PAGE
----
Spends the summer in Cumberland.

October: Ben and Barbara Hepworth’s triplets are born.

Winifred and her children spend Christmas in Paris and Ben comes to visit. They go to see Mondrian.


February: first visit to the painter Jean Hugo’s house, Mas de Fourques.

March: Ben comes to visit in Paris, and they go to see Kandinsky.

October: Exhibits two abstract pictures at the 14th Seven and Five exhibition at the Zwemmer Gallery. Ben is keen to avoid confusion and she exhibits under an old family name, Dacre.

November: Wilfrid becomes Liberal MP for Cumberland North, and holds the seat until 1950.


June – July: solo exhibition at the Leicester Galleries, London.


Winifred writes an article entitled ‘Unknown Colour’, (under the name Winifred Dacre), in Circle, International Survey of Constructive Art, edited by J.L. Martin, Ben Nicholson, and Naum Gabo.

July: exhibits four abstract pictures at the London Gallery in an Exhibition of Constructivist Art (under the name Winifred Dacre).

September: first article devoted solely to the artist published in The Artist, by Alexander Watt, with 4 illustrations.

October: a ‘constructive’ fabric design she made for Alistair Morton’s Edinburgh Weavers, (under the name Winifred Dacre), shown in the London showroom of Edinburgh Weavers, along with others.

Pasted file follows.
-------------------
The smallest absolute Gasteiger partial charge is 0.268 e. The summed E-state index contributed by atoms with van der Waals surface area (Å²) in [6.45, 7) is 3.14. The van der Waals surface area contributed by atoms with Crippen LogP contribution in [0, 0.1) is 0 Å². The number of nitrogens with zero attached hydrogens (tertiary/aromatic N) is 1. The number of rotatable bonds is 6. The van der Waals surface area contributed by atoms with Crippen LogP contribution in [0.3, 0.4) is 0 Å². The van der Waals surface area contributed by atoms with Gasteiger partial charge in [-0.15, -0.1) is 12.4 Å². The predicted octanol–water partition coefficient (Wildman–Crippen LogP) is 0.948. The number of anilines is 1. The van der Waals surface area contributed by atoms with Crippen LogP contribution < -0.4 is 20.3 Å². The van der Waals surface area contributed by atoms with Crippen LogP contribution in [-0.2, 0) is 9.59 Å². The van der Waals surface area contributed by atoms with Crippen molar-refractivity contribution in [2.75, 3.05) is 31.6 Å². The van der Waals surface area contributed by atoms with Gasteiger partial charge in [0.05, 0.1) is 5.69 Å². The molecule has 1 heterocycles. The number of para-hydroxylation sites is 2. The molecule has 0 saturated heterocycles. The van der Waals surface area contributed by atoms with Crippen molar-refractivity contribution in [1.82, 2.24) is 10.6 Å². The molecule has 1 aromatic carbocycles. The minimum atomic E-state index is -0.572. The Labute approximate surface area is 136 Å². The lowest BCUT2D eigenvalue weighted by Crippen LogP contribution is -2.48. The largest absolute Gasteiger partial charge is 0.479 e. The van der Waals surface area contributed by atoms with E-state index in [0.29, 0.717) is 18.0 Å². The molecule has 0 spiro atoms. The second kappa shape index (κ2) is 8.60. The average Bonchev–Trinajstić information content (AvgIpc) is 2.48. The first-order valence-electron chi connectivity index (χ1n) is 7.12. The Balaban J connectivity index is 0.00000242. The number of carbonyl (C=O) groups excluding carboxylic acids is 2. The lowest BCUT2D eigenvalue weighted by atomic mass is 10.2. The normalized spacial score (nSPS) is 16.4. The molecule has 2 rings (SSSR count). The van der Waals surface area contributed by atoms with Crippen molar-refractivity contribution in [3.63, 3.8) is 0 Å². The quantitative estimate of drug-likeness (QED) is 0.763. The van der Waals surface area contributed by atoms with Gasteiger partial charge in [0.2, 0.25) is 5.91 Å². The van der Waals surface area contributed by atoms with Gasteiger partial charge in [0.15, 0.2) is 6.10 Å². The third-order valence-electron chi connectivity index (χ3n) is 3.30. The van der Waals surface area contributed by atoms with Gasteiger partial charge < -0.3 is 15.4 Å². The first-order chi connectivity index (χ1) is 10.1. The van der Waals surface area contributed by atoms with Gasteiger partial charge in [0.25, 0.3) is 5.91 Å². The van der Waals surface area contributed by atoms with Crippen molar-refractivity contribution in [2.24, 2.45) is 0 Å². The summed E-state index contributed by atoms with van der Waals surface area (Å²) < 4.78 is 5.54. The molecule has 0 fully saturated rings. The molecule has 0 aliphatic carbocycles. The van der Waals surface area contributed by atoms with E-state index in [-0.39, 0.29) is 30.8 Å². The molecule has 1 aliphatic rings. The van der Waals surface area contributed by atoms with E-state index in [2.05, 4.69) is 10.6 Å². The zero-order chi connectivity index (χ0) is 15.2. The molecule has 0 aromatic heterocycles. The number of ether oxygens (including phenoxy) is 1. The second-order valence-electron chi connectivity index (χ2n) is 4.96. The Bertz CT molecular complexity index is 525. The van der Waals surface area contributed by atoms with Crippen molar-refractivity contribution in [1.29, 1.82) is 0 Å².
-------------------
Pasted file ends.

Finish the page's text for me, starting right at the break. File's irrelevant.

Exhibits 3 pictures at the New English Art Club’s 88th annual exhibition, and becomes a member.


Spends the summer in England with her children.

September: returns to Paris alone to close the flat, and encourages Piet Mondrian to come to London with her by train, away from impending war.

November: Winifred and Ben divorce. (He marries Barbara Hepworth soon after).


Moves to her parents’ house, Boothby, Cumberland, which remains her home until 1959. Her father, Charles Roberts was Chairman of Cumberland County Council 1938-58.

Winifred farms, keeps goats and bees, and runs a small school for local children.

Window-sill, Lugano enters The Tate Gallery, presented by the Contemporary Art Society.


July: solo exhibition at Tullie House, Carlisle (38 pictures)


December: her article, ‘Liberation of Colour’, (under the name Winifred Dacre) published in the World Review.


Visits Ireland.

April: exhibits 40 pictures at the Lefevre Gallery.

Travels in France with her children.


Spring: visits Vera Moore with Kate, who lived on the river Cher, central France.

Lady Cecilia Roberts, Winifred’s mother, dies at Boothby.


May: visits Paris and Jean Hugo at Mas de Fourques.

July: solo exhibition at Tullie House, Carlisle (63 pictures).

August: visits the Hebrides for the first time, staying at Flodigarry, Skye with her children.

Meets the poet Kathleen Raine and begins a long working friendship.


February: exhibits 6 pictures in Six Painters at Agnews, and the British Council purchases Midsummer Eve. It is included with two other pictures by her in Eleven British Artists, a British Council touring show to Australia.